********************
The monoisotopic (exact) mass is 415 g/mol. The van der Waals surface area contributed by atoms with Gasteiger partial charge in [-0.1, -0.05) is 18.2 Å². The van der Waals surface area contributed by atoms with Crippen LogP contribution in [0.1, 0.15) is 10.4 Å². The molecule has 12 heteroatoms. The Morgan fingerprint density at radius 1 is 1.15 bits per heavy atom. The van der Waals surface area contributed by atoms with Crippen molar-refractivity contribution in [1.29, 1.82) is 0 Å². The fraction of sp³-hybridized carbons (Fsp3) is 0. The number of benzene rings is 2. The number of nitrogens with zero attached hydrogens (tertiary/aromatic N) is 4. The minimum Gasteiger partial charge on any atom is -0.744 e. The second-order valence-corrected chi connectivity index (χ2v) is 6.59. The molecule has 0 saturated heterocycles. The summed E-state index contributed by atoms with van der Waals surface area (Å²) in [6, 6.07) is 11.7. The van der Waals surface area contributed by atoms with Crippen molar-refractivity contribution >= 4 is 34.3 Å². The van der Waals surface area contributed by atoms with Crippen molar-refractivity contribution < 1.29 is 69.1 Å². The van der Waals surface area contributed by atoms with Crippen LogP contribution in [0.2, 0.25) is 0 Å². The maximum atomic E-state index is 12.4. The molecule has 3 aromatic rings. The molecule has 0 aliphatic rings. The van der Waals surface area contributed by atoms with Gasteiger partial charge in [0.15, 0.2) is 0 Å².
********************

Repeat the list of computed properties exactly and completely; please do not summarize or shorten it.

The monoisotopic (exact) mass is 415 g/mol. The van der Waals surface area contributed by atoms with Gasteiger partial charge in [-0.1, -0.05) is 18.2 Å². The van der Waals surface area contributed by atoms with Crippen LogP contribution in [0.1, 0.15) is 10.4 Å². The molecule has 12 heteroatoms. The Morgan fingerprint density at radius 1 is 1.15 bits per heavy atom. The van der Waals surface area contributed by atoms with Crippen molar-refractivity contribution in [1.29, 1.82) is 0 Å². The fraction of sp³-hybridized carbons (Fsp3) is 0. The number of benzene rings is 2. The number of nitrogens with zero attached hydrogens (tertiary/aromatic N) is 4. The minimum Gasteiger partial charge on any atom is -0.744 e. The second-order valence-corrected chi connectivity index (χ2v) is 6.59. The molecule has 0 saturated heterocycles. The summed E-state index contributed by atoms with van der Waals surface area (Å²) in [6, 6.07) is 11.7. The van der Waals surface area contributed by atoms with Crippen molar-refractivity contribution >= 4 is 34.3 Å². The van der Waals surface area contributed by atoms with Crippen molar-refractivity contribution < 1.29 is 69.1 Å². The van der Waals surface area contributed by atoms with Crippen LogP contribution in [0.2, 0.25) is 0 Å². The maximum atomic E-state index is 12.4. The molecule has 3 aromatic rings. The molecule has 0 aliphatic rings. The van der Waals surface area contributed by atoms with Gasteiger partial charge in [0.15, 0.2) is 0 Å².